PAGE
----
Late last Thursday night in Washington DC, news broke that after 18 months of negotiations, Joe Manchin, the Democratic senator for West Virginia and the upper house’s vital swing vote, had finally killed off President Biden’s infrastructure spending bill. Formerly known as Build Back Better, Biden’s initial US$2 trillion plan, which he called “a once in a generation investment in America”, included unprecedented spending to combat climate change. The bill had died, only to be reborn many times, with the initially impressive spending whittled away. This death, however, felt decisive.
For many, the pandemic, rolling economic shocks and war are a reason to spend big on climate measures that could decrease reliance on Russian gas, stabilise energy prices, and ultimately slow climate change. This did not convince Manchin, who cited rising inflation as his primary reason for killing the bill.
Stung by Manchin’s action, Biden asserted: “If the Senate will not move to tackle the climate crisis and strengthen our domestic clean energy industry, I will take strong executive action to meet this moment.”
But on a subsequent visit to a former coal plant in Massachusetts, which now manufactures underwater cables for offshore wind farms, he announced relatively meagre measures boosting offshore wind and providing $2.3 billion for communities facing extreme heat. Climate advocates have urged Biden to go further and declare a climate emergency, using his power to phase out the leasing of public lands for oil and gas drilling, limit offshore drilling and expand clean energy production.
The US has missed a historic opportunity to lead an energy transition, one that will occur with or without it
The Supreme Court has limited his room to manoeuvre. Dominated by Republicans, the court has made a series of radical decisions on abortion and the role of government, ruling that there were significant limits on what the Environmental Protection Agency, and therefore the president, could do to address climate change and clean air through executive powers. The ruling allows for some regulations on controlling pollution from power plants but blocks the agency from setting state-by-state targets for pollution.
The court’s decision is a blow to Biden’s “whole of government” approach to climate change. And should the Democrats lose in November’s midterm elections, their ability to pursue even this may be limited by Republican funding cuts to key agencies that implement climate policies.
Political system a barrier to action
Biden himself is not blameless. In the wake of Russia’s invasion of Ukraine and rising energy costs, his administration has supported some new fossil fuel infrastructure, including giving the green light to new gas export terminals and potentially new drilling in the Arctic.
The infrastructure spending bill was arguably the most serious attempt to take climate action through Congress since President Obama failed to pass a “cap and trade” system in 2009. So why have Democrats failed again?
For starters, the Democrats’ razor-thin Senate majority meant every senator had to be on board. The Senate’s seniority system also meant that Manchin had undue influence over the process because he chaired the influential Energy and Natural Resources Committee.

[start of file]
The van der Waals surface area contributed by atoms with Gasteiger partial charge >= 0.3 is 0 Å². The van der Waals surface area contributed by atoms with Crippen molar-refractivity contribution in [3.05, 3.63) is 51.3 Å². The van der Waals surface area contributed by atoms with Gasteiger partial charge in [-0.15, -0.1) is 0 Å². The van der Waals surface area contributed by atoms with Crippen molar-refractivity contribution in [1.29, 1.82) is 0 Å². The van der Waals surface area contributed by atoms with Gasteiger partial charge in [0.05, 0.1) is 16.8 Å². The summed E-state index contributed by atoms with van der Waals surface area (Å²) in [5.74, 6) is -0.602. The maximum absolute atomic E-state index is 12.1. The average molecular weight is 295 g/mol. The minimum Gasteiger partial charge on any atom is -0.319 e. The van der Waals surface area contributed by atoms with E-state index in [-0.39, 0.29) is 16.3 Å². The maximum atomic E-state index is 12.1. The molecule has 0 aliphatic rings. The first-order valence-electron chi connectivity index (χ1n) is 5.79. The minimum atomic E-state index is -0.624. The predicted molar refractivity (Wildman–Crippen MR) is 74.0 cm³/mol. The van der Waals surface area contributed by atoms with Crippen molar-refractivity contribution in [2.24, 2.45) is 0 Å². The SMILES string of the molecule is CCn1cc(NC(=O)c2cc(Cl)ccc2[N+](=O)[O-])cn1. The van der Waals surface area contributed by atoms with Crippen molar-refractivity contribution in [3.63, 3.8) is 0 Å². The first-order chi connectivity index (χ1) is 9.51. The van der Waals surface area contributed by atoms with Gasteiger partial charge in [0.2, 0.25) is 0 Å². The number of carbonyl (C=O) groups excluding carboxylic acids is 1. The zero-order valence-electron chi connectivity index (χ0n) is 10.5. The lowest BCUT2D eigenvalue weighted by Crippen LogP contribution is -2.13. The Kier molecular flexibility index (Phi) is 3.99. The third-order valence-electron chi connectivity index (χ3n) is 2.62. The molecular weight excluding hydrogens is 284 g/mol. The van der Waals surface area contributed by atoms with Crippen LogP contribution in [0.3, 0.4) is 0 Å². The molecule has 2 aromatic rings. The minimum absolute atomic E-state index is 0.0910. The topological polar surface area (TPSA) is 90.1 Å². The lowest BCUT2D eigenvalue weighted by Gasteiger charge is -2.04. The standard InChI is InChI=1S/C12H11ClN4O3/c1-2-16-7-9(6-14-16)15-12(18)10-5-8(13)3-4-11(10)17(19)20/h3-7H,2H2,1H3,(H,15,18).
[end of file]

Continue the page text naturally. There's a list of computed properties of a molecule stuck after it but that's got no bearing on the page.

Money talks in the US political system. As the world’s largest producer and consumer of oil, fossil fuels still dwarf the clean energy sector in size and political influence. Senator Bernie Sanders explained Manchin’s motives: “This is a guy who is [a] major recipient of fossil fuel money.” During the current electoral cycle, the West Virginia member has received more money in political donations from the coal, oil and gas industries than any other senator. Manchin’s family also has coal investments.
The industry support for Manchin extends more broadly to the Republican Party. No Republican supported Build Back Better or its successor in the Senate or the House of Representatives. Last year a small number of Republicans did, however, vote for a smaller infrastructure spending bill, which included some support for electric vehicles, rail and climate resilience measures.
While the vast majority of the American public support climate action, it is not currently seen as a political priority: a mere 1% of voters named it the most important issue facing the country – even if climate change is embedded in every other issue they cite. That said, Biden has also failed to pass a range of other measures to increase social welfare in the wake of the pandemic. The sclerotic US political system, where the majority’s will can be frustrated by representatives of thinly populated states in the Senate, or unelected judges in the courts, is a barrier to action on most issues.
Biden remains rhetorically supportive of the Paris Agreement and global climate policy. But the US is increasingly off course to achieve the climate targets it set only last year. An analysis from the Rhodium Group, a consultancy, found that the US is on track to reduce emissions between 24% and 35% below 2005 levels by 2030, absent any new policy action. However, its Paris Agreement target is 50–52% below these levels. Relative to its historical contribution to climate change and the Paris goal of limiting the global average temperature rise to 1.5C, these targets were already insufficient.
Other countries, including China, will be asked to fill the gap created by US inaction. It looks like the US has missed a historic opportunity to lead an energy transition, one that will occur with or without it. Fossils like Joe Manchin may yet bury us all.